Conduct Required of Applicants

A  leniency  applicant  generally  will  not  be  granted leniency unless it: (1) promptly stops the violations (unless  the  agency  requires  the  entity  to  continue in order to assist the investigation; (2) reports any leniency  applications  submitted  by  the  entity  to agencies  in  other  jurisdictions;  (3)  cooperates  with the  AMEA  in  a  rapid,  continuous,  comprehensive, and sincere manner; (4) maintains and provides the agency  with  evidence  and  information;  (5)  does  not conceal,  destroy,  or  transfer  evidence,  or  provide false materials or information; (6) without the consent of the agency, does not disclose the application; and (7) does not engage in any other conduct that may impede the investigation.7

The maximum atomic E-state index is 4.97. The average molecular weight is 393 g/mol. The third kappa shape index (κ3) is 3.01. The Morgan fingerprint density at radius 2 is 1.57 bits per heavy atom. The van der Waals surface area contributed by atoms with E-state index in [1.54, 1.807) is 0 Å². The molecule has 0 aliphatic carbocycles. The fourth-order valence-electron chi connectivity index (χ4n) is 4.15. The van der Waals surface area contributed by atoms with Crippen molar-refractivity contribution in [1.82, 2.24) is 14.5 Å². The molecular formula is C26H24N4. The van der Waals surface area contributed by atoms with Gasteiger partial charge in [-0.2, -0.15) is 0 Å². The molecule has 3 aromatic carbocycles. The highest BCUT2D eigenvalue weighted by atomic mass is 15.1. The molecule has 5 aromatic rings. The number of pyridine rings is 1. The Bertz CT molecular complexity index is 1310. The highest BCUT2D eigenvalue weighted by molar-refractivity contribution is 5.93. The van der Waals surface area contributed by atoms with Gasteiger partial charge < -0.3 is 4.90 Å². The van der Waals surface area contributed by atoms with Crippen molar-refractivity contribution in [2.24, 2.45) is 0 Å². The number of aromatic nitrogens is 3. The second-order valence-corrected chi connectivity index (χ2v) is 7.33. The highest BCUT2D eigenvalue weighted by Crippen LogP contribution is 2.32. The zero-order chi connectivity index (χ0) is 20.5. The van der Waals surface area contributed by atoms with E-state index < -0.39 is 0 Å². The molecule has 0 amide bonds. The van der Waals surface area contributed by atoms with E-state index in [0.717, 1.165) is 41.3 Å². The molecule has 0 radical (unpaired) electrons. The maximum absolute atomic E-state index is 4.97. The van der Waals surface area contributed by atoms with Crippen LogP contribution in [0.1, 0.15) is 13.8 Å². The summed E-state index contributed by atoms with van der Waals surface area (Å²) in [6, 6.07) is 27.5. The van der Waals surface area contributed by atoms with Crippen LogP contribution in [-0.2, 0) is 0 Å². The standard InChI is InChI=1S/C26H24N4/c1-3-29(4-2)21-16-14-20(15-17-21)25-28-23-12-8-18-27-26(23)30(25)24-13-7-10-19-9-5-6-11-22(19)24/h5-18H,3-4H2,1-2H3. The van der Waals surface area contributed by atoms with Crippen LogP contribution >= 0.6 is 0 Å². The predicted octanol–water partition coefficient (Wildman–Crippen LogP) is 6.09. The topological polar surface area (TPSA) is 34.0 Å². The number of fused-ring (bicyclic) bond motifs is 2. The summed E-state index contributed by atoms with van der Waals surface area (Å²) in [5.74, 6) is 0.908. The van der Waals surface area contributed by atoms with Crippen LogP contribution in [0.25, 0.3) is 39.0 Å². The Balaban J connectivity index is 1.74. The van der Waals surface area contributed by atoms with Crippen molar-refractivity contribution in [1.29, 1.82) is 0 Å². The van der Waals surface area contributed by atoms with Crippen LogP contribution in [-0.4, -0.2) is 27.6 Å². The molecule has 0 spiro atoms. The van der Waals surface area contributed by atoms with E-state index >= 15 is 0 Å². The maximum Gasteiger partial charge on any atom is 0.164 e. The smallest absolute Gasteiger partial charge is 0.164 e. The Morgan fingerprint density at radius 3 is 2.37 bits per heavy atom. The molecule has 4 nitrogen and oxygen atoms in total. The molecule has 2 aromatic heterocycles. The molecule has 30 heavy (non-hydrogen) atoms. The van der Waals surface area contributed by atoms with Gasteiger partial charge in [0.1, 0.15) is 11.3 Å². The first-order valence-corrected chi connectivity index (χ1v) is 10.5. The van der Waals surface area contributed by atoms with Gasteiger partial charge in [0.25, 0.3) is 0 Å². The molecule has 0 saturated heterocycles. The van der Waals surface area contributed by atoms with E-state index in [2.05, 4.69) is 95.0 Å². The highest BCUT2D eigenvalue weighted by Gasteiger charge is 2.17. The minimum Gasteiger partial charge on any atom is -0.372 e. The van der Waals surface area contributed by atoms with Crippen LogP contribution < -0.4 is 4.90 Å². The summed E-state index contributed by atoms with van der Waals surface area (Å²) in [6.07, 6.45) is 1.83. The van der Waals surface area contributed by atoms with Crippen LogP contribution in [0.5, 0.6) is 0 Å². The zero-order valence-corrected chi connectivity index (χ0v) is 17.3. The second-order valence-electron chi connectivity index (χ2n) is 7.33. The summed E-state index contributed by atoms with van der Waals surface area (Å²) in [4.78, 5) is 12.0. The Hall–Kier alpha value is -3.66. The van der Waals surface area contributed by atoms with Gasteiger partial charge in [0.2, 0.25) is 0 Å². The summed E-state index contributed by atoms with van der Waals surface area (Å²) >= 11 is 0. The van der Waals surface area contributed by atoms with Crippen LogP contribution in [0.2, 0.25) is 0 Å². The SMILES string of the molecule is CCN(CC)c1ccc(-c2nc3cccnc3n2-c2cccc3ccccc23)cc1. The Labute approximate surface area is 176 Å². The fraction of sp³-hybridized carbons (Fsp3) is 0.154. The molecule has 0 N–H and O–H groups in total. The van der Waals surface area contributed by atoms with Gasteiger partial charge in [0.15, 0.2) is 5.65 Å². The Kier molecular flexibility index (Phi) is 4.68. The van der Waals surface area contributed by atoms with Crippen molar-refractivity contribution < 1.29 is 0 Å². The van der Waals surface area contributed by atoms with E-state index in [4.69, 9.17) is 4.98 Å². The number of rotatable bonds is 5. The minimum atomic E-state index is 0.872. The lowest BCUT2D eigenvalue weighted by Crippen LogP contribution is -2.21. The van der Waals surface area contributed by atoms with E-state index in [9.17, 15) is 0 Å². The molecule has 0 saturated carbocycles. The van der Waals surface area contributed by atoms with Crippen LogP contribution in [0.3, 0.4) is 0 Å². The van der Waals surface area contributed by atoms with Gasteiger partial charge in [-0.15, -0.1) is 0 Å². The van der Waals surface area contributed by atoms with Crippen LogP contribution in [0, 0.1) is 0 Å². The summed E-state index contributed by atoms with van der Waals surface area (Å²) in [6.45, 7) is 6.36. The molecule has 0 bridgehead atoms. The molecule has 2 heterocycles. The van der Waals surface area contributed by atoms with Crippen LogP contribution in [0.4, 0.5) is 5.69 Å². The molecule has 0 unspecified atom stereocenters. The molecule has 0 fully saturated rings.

Written Opinion Following Submission

After submission of a formal application report or preliminary report, the AMEA will, within seven working days, issue a written order specifying the time of submission and a list of materials received. If the AMEA determines that the contents of a formal applicant are insufficient, the agency will issue a  written opinion to the applicant so stating. If the recipient of such an opinion later supplements the filing and it is found to be sufficient, the date when all supplementary materials are submitted will be deemed to be the date of the application. This does not apply to a preliminary application that is timely followed by a sufficient formal application.

Organizers of Unlawful Agreements Generally Not Eligible

Entities that organized or coerced others to participate in the monopoly agreement will generally not be granted full leniency, though they may receive a reduction of penalties.8